#1845 – 1982 2c Great Americans: Igor Stravinsky

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U.S. #1845
1982 2¢ Igor Stravinsky
Great Americans Series
   
Issue Date: November 18, 1982
City: New York, New York
Quantity: Unknown
Printed By: Bureau of Engraving and Printing
Printing Method: Engraved
Perforations: 11 x 10 ½
Color: Brown, black
   

Birth of Igor Stravinsky

1982 Stravinsky stamp
US #1845 – from the Great Americans Series

Composer Igor Fyodorovich Stravinsky was born on June 17, 1882 (or June 5 on the Julian Calendar), in Oranienbaum, Russia (present-day Lomonosov).  He is considered one of the most influential composers of the 20th century.

Raised in St. Petersburg, Igor’s father was Fyodor Stravinsky, a bass singer for the Mariinsky Theater.  After attending a performance of Tchaikovsky’s The Sleeping Beauty in 1890, Stravinsky was mesmerized.  By the age of 14, he mastered Mendelssohn’s Piano Concerto in G minor.  Despite his clear talent and interest in music, Igor’s parents wanted him to become a lawyer, enrolling him in the law program at the University of St. Petersburg in 1901.  In four years, he attended less than 50 classes.  The school was closed in 1905 after the Bloody Sunday massacre.  That same year, he began taking lessons with Rimsky-Korsakov, who quickly became like a second father to Stravinsky.

1982 Stravinsky Silk Cachet First Day Cover
US #1845 – Colorano Silk Cachet First Day Cover

One of his earliest performed compositions was Feu d’artifice (Fireworks), in St. Petersburg.  Sergei Diaghilev, director of the Ballets Russes in Paris, attended this performance and was so impressed that he hired Stravinsky to compose a full-length ballet score, The Firebird, which premiered in Paris in 1910.  Shortly after, he moved to Switzerland where he wrote three more ballets for the Ballets Russes, including The Rite of Spring.

2007 Mickey Mouse stamp
US #4192 – Rite of Spring was featured in Disney’s 1940 film Fantasia.

Stravinsky’s modernist ballet, The Rite of Spring, premiered in Paris on May 29, 1913.  It was revolutionary for the time, employing inharmonic notes and unusual choreography.  The audience, used to the elegance of more conventional musicals, began to boo within the ballet’s first few minutes.  Soon those in the minority who liked the music began to argue with those who did not.  Arguments quickly escalated to fighting and the police were called.  At intermission the police calmed the crowd, but once the second half began, the fighting resumed, and riots broke out.  Stravinsky was so shocked at the audience’s reaction he left the theater before the ballet was over.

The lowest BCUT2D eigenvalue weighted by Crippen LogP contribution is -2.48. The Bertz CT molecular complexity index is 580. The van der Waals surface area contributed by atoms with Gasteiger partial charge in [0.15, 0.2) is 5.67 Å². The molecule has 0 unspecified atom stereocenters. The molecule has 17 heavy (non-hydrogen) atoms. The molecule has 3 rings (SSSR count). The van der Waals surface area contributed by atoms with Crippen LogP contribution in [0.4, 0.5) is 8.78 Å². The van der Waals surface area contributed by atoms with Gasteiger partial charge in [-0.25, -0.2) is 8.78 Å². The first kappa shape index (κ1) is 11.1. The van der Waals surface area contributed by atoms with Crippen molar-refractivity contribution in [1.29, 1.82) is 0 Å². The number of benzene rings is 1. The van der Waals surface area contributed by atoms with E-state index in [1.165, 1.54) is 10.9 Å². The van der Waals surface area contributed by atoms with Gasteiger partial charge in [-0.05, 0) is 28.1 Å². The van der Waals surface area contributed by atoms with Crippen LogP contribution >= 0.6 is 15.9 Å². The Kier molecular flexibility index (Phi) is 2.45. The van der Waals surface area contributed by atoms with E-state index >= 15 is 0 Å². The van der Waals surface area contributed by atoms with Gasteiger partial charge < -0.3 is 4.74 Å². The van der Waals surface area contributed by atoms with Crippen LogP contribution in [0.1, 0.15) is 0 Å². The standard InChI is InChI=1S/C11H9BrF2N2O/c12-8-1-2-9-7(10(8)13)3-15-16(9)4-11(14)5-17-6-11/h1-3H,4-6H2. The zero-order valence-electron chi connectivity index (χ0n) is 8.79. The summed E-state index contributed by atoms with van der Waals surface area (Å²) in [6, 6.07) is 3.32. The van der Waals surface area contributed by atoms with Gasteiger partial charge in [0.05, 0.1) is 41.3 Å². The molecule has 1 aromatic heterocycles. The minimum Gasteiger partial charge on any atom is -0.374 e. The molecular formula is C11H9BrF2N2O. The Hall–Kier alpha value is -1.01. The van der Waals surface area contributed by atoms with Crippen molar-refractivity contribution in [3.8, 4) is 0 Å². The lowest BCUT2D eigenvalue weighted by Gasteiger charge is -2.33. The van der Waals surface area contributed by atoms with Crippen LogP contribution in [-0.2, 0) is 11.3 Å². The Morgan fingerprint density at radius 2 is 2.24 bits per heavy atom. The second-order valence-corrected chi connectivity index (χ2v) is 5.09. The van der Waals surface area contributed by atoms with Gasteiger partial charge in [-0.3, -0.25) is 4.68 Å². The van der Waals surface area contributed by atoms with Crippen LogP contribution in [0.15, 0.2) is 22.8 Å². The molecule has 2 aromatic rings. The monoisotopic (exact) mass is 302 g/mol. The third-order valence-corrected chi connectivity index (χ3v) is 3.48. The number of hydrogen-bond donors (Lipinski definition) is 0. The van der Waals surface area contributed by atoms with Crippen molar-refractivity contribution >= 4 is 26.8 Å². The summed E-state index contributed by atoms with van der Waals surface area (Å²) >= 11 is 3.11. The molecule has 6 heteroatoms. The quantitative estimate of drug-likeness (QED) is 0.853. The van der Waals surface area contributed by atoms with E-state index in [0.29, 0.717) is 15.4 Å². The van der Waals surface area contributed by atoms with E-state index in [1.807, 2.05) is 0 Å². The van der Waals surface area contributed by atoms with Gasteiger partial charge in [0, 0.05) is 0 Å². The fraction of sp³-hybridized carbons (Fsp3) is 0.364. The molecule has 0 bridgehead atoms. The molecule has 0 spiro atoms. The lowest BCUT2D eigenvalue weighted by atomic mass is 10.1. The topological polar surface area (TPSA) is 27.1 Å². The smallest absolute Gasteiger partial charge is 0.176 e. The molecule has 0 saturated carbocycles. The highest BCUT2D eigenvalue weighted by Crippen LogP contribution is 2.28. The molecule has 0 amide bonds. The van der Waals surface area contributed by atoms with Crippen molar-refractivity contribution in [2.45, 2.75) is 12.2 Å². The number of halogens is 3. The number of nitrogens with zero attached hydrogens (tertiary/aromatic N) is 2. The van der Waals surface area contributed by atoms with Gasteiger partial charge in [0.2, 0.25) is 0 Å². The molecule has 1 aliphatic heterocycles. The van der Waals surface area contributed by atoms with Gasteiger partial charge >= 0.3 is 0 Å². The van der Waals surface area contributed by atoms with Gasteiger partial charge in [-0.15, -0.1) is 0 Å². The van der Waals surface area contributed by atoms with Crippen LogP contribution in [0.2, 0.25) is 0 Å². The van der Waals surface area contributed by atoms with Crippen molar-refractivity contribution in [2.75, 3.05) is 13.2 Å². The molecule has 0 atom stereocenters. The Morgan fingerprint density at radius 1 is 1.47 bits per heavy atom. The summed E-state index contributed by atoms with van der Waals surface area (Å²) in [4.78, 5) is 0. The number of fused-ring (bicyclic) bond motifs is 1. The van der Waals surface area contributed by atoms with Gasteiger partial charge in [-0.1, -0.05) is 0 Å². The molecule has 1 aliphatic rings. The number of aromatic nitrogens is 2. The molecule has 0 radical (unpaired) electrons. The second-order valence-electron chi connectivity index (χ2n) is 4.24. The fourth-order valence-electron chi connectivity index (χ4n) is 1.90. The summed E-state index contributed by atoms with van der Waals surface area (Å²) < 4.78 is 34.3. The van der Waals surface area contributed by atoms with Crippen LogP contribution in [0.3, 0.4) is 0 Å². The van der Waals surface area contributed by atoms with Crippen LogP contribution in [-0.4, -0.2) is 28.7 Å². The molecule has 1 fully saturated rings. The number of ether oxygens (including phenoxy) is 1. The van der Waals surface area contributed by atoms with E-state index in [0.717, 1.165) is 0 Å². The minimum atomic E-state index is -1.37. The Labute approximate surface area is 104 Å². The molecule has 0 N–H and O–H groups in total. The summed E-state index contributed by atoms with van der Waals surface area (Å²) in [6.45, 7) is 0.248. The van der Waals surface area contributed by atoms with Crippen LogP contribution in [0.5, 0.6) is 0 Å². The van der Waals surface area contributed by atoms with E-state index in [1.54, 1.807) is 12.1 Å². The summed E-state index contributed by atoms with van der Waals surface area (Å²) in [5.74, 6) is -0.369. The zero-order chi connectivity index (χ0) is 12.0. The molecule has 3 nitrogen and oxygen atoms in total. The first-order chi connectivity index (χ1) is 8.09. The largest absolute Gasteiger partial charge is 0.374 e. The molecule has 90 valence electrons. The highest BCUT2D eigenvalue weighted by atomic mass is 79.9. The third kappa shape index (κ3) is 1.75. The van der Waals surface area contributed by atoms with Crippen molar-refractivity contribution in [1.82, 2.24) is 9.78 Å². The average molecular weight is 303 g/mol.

2000 Edward Robinson stamp
US #3446 – Robinson was Stravinsky’s sponsor and witness when he became a naturalized US citizen in 1945.

Today, Rite of Spring is considered a classic, and the riot at its premiere is one of the most famous classical music brawls in history.   “Rite of Spring… transformed the way composers thought about rhythmic structure, and was largely responsible for Stravinsky’s enduring reputation as a musical revolutionary, pushing the boundaries of musical design.”

In the late 1910s, Stravinsky began working with philanthropist Werner Reinhart, who provided financial backing for several of his works.  Stravinsky then spent nearly 20 years in France, working with the French piano manufacturer Pleyel.  In 1940, he moved to Los Angeles, California, where he conducted concerts with the LA Philharmonic at the Hollywood Bowl.  Stravinsky made his last move in 1969, to New York, where he died two years later on April 6, 1971.  He has been honored with a star on the Hollywood Walk of Fame and a Grammy Lifetime Achievement Award.

1997 Marshall Islands stamp sheet honoring the decade 1910-19
Marshall Islands #646 includes a stamp honoring Stravinsky

Listen to some of Stravinsky’s most popular compositions.

 
The Great Americans Series
The popular Great Americans Series honors special Americans from all walks of life and honors them for their contributions to society and their fellow man. Sixty-four different stamps make up the complete set to pay tribute to important individuals who were leaders in education, the military, literature, the arts, and human and civil rights.